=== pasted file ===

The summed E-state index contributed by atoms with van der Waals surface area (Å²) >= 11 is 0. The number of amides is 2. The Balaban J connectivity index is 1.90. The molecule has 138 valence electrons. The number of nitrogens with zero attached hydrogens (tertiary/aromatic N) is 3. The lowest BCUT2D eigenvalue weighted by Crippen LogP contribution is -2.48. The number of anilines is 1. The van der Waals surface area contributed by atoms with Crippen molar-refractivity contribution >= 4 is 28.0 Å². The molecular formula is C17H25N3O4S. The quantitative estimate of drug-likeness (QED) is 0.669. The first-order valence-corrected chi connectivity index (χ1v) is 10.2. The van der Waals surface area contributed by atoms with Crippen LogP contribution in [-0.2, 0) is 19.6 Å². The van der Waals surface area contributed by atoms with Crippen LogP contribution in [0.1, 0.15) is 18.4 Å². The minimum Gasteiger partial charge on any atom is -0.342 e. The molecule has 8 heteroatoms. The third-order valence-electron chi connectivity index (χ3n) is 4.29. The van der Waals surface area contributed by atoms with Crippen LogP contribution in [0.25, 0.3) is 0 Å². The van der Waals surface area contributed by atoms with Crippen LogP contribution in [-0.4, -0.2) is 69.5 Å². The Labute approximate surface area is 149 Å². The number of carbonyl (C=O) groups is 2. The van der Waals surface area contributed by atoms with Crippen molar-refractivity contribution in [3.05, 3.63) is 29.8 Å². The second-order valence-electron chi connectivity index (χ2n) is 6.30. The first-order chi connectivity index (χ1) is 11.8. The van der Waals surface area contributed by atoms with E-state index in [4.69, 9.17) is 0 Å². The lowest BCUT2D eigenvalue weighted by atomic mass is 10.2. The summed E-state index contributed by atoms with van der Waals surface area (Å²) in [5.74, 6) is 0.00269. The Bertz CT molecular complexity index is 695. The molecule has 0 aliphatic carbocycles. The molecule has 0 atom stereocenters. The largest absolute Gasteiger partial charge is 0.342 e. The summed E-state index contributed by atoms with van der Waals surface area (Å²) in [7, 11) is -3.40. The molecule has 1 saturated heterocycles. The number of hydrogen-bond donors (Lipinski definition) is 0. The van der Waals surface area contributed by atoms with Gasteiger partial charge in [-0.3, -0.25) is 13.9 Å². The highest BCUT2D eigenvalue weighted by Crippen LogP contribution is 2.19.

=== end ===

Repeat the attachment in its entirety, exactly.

The summed E-state index contributed by atoms with van der Waals surface area (Å²) >= 11 is 0. The number of amides is 2. The Balaban J connectivity index is 1.90. The molecule has 138 valence electrons. The number of nitrogens with zero attached hydrogens (tertiary/aromatic N) is 3. The lowest BCUT2D eigenvalue weighted by Crippen LogP contribution is -2.48. The number of anilines is 1. The van der Waals surface area contributed by atoms with Crippen molar-refractivity contribution >= 4 is 28.0 Å². The molecular formula is C17H25N3O4S. The quantitative estimate of drug-likeness (QED) is 0.669. The first-order valence-corrected chi connectivity index (χ1v) is 10.2. The van der Waals surface area contributed by atoms with Crippen LogP contribution in [-0.2, 0) is 19.6 Å². The van der Waals surface area contributed by atoms with Crippen LogP contribution in [0.1, 0.15) is 18.4 Å². The minimum Gasteiger partial charge on any atom is -0.342 e. The molecule has 8 heteroatoms. The third-order valence-electron chi connectivity index (χ3n) is 4.29. The van der Waals surface area contributed by atoms with Crippen LogP contribution in [0.25, 0.3) is 0 Å². The van der Waals surface area contributed by atoms with Crippen LogP contribution in [-0.4, -0.2) is 69.5 Å². The Labute approximate surface area is 149 Å². The number of carbonyl (C=O) groups is 2. The van der Waals surface area contributed by atoms with Crippen molar-refractivity contribution in [3.05, 3.63) is 29.8 Å². The second-order valence-electron chi connectivity index (χ2n) is 6.30. The first-order chi connectivity index (χ1) is 11.8. The van der Waals surface area contributed by atoms with E-state index in [4.69, 9.17) is 0 Å². The lowest BCUT2D eigenvalue weighted by atomic mass is 10.2. The summed E-state index contributed by atoms with van der Waals surface area (Å²) in [5.74, 6) is 0.00269. The Bertz CT molecular complexity index is 695. The molecule has 0 aliphatic carbocycles. The molecule has 0 atom stereocenters. The largest absolute Gasteiger partial charge is 0.342 e. The summed E-state index contributed by atoms with van der Waals surface area (Å²) in [7, 11) is -3.40. The molecule has 1 saturated heterocycles. The number of hydrogen-bond donors (Lipinski definition) is 0. The van der Waals surface area contributed by atoms with Gasteiger partial charge in [-0.3, -0.25) is 13.9 Å². The highest BCUT2D eigenvalue weighted by Crippen LogP contribution is 2.19.